Return the  meat to the casserole. Add the tomatoes, roughly chopping as you mix in to the casserole. Add the red wine and vegemite and water.
Season to taste.

Cook on a medium heat with lid off for 5 minutes, then transfer the casserole, with lid on, to the pre-heated oven. Cook for about 1. 5 hours or until beef is very tender.

Remove from oven, leave to cool before filling pasties. The stew can be refrigerated or frozen until you are ready to use.

Rough Puff Pastry (This recipe is Hugh Fearnley Whittingstall’s from River Cottage Everyday – and I think it is much better than the recipe I described in my Custard Slice post).
Mix the flour with the salt, then add the cubed butter and toss until the pieces are coated with flour. Stir in just enough ice water (8 to 10 tablespoons) to bring the mixture together into a fairly firm dough.

Shape the dough into a rectangle with your hands and, on a well-floured surface, roll it out in one direction, away from you, so you end up with a rectangle about 3/8 inch thick. Fold the far third towards you, then fold the nearest third over that (rather like folding a business letter), so that you now have a rectangle made up of 3 equal layers. Give the pastry a quarter-turn, then repeat the rolling, folding, and turning process 5 more times. Wrap the pastry in plastic wrap and rest it in the fridge for about 30 minutes, or up to an hour.

Preheat the oven to 190 degrees C.

Roll out the pastry on a lightly floured work surface to about 3mm thick. Using a plate or a cake tin as a template, cut out four 20cm circles; you may have to gather up the trimmings and re-roll them to get your fourth circle.

Spoon the stew on to one half of each circle. Brush the pastry edges with water, fold the other half of the pastry over the filling to form a half-moon shape and crimp well to seal.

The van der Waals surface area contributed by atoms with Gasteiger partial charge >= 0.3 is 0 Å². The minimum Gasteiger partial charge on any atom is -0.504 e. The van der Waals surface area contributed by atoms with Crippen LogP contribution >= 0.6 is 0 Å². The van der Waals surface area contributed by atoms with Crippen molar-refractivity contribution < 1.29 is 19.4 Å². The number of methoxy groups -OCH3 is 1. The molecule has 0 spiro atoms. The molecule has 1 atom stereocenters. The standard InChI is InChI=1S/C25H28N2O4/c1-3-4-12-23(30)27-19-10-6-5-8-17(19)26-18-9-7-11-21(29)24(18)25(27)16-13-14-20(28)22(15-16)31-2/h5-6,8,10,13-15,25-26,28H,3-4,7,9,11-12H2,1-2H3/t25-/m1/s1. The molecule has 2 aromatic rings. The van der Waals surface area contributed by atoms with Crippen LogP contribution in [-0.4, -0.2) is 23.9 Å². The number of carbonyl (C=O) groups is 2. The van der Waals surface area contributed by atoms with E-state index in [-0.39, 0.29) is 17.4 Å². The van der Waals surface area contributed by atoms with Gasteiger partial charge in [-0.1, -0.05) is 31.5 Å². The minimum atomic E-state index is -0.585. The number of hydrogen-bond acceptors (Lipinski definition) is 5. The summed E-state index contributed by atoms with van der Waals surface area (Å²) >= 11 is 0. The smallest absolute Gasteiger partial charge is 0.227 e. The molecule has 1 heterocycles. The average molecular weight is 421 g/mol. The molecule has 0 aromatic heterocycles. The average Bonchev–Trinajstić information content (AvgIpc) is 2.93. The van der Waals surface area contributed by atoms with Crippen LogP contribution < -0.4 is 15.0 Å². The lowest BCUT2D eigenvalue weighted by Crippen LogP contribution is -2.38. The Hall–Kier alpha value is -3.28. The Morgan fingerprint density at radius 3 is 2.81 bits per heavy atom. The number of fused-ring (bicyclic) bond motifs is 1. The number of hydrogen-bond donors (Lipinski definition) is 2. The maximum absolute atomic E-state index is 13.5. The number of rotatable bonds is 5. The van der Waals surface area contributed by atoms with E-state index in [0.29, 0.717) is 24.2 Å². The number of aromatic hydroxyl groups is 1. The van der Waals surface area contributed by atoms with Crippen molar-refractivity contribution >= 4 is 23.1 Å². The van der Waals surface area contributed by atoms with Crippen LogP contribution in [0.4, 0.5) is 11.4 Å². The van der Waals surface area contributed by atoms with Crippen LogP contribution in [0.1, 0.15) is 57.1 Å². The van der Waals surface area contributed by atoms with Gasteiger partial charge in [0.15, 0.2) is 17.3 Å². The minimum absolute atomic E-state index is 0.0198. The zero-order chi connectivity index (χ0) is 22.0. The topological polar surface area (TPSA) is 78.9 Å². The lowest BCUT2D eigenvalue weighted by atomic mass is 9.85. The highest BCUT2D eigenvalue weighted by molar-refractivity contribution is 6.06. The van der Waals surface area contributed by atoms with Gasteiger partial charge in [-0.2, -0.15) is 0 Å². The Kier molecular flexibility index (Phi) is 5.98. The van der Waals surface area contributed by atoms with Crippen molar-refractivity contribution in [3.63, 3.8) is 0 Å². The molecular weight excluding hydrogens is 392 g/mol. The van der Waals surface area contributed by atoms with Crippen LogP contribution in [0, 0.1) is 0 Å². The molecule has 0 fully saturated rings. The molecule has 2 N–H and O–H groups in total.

Place the pasties on a lightly oiled baking sheet and brush the tops with beaten egg. Bake in the pre-heated oven for about 20-25 minutes, until the pastry is golden brown. Eat pasties warm or cold.

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Ham, Leek and Mushroom Baby Pies

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Ingredients
Pastry
3 sheets ready rolled butter puff pastry *
1 egg +1 tbs water mixed together for an egg wash

White Sauce
1 tbl butter
1 tbl plain flour
1/2 – 3/4 cup milk
Handful of grated cheddar cheese
Sea salt to season

Filling
A knob of butter
1 medium size leek, sliced thinly
Sea salt
6 button mushrooms sliced thinly
150 gms free range leg ham

Method
Pre-heat the oven to 190 degrees C.

Cut circles from 2 of the puff pastry sheets with a cutter or plate as guide, big enough to line the holes in a regular muffin tin. Grease the holes, and gently ease the pastry circles into the holes. These pies are rustic, so a perfect fit isn’t important. Brush each pastry circle with the egg wash.

Bake in the oven for 10 minutes or until the pastry is lightly brown and puffed. Remove from the oven to cool.

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While the pastry is cooling, make the white sauce. Melt the butter in heavy bottomed saucepan. Add the flour, stirring carefully with a wooden spoon to make sure there are no lumps. Cook the flour out for a minute or so. Add the milk, and cook gently, stirring all the time, until the sauce thickens. Add the cheese and salt to taste, stirring until cheese is well incorporated.

For the filling, heat the butter in frying pan, sweat the leeks with a little sea salt until softened. Add the mushrooms and cook until mushrooms are just softened also. Roughly chop the ham. Combine the filings ingredients in a bowl with the white sauce.  You may not need all the white sauce – remember you don’t want the pie filling too sloppy.

Fill the pastry cases with a generous amount of the filling. Cut out circles from the remaining puff pastry sheet, big enough to cover each pie. Brush the lids with more egg wash.

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Return the pies to the oven for another 10 minutes or until the pastry lids are lightly brown and puffed.

Serve warm or cold – delicious either way!

* NOTE You can re-roll any left over scraps of pastry both for the pastry cases and lids. And if you really find you don’t have quite enough pastry, then just use another sheet.